Tag Archives: health

The Death of Innocence

I was twelve when Bush “won” in 2000 and eighteen when the economy crashed. I was twenty-three when the Affordable Care Act passed and Osama Bin Laden was killed. But here’s the thing, every morning, no matter who was in the oval office, my day’s were the same. New York was on the other side of the country, so aside from long TSA lines 9/11 was but a shudder,  a TV show, separate from my suspended teenage reality.

When the market crashed I still got up and went to class. Because Dad had a good job and my parents had saved for my college tuition. I was privileged, and because of it, I was isolated and insulated from the tremors of the nation’s unrest. And when the Affordable Care Act was passed I was still on my parent’s health care, unable or incapable of wrapping my invincible young mind around the concept of not being able to afford the care I may need should my body fail me. I have been blessed enough to, up to this point, lead a sheltered, blessed, and innocent life.

But last night that life died.

I have spent much of my life doing things that don’t matter. On paper, that’s not a bad thing. “Time you enjoy wasting, was not wasted” said John Lennon.

I spent time playing computer baseball games, watching basketball, and, when I was young, flying little metal airplanes throughout the house shooting down bad guys.

This is the death of my innocence.

On this side of the election, there seems to be little time remaining for such trivial things. For last night, war was declared. Like our latest wars, it’s not a war of geography, but ideology. And this time, it’s on our own ground. An ideological civil war that will pit Caucasians versus minorities, the LGBT community, the Muslim religion, and the environment. All of which now need your help.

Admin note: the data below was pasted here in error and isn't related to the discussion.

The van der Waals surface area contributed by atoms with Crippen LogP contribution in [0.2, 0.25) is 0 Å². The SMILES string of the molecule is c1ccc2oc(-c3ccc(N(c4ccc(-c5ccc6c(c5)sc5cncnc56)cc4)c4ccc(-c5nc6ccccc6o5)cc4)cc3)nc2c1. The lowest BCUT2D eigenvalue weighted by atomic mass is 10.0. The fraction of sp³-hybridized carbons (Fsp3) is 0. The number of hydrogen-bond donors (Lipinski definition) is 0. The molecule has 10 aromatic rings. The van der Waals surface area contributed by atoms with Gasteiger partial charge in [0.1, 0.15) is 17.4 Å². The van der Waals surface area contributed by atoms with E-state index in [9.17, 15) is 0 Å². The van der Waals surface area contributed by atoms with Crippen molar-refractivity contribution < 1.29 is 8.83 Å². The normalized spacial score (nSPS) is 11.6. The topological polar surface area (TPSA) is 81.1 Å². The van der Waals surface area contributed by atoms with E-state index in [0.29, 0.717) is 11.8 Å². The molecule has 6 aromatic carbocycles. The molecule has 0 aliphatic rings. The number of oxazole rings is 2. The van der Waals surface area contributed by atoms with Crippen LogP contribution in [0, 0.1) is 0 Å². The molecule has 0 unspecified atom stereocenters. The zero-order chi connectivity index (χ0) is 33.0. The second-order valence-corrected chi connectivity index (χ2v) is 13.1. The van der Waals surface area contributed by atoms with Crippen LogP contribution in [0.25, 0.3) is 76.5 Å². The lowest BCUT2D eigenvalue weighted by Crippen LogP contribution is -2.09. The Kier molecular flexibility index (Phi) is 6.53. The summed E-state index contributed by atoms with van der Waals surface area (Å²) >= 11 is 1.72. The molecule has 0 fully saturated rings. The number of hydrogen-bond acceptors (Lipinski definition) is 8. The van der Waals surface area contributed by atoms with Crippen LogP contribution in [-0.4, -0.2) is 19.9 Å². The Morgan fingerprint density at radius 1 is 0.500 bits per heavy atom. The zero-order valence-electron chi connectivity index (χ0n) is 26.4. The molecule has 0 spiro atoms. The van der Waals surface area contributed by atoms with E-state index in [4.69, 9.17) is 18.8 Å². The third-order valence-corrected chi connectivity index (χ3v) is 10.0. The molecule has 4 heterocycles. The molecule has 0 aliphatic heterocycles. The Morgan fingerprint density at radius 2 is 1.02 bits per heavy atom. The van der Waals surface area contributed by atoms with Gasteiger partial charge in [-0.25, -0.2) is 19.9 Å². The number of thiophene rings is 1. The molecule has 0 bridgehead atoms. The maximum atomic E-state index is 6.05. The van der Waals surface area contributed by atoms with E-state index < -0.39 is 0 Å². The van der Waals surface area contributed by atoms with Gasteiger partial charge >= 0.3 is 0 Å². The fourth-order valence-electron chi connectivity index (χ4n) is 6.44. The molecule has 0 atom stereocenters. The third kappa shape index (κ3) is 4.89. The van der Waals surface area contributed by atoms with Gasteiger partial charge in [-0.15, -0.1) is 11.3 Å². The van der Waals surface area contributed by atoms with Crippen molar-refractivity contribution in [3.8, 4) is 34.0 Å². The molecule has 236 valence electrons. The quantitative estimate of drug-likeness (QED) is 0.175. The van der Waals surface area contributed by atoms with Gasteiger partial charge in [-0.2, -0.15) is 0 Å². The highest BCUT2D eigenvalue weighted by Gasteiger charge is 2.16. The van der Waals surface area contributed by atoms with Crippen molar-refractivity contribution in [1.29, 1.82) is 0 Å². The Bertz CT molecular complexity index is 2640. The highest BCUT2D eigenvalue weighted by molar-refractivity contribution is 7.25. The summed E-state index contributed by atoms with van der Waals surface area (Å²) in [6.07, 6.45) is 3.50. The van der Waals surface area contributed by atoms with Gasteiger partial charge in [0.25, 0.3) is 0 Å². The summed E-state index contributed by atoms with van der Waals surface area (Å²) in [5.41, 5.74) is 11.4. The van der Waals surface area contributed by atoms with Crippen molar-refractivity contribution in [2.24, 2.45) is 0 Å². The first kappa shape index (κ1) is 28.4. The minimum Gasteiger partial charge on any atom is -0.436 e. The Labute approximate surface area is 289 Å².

Complacency has led us this far, I urge all of us to make sure it takes us no further. Many of you I am sure are already involved in causes or programs that work to make the world a better place. To which I say thank you. But we’re all going to need to do more. I woke up this morning as scared as I’ve ever been. But I also awoke to a mind swirling with ideas. Ideas that I hope to share in the coming days. There’s two ways to take this. We can lie down and say they’ve won. Or we can work even harder. Today we’re mourning, we’re in shock. I get it. There’s this weird haze around my head right now. This toxic fog whose noxious fumes are gripping my heart and making it pound.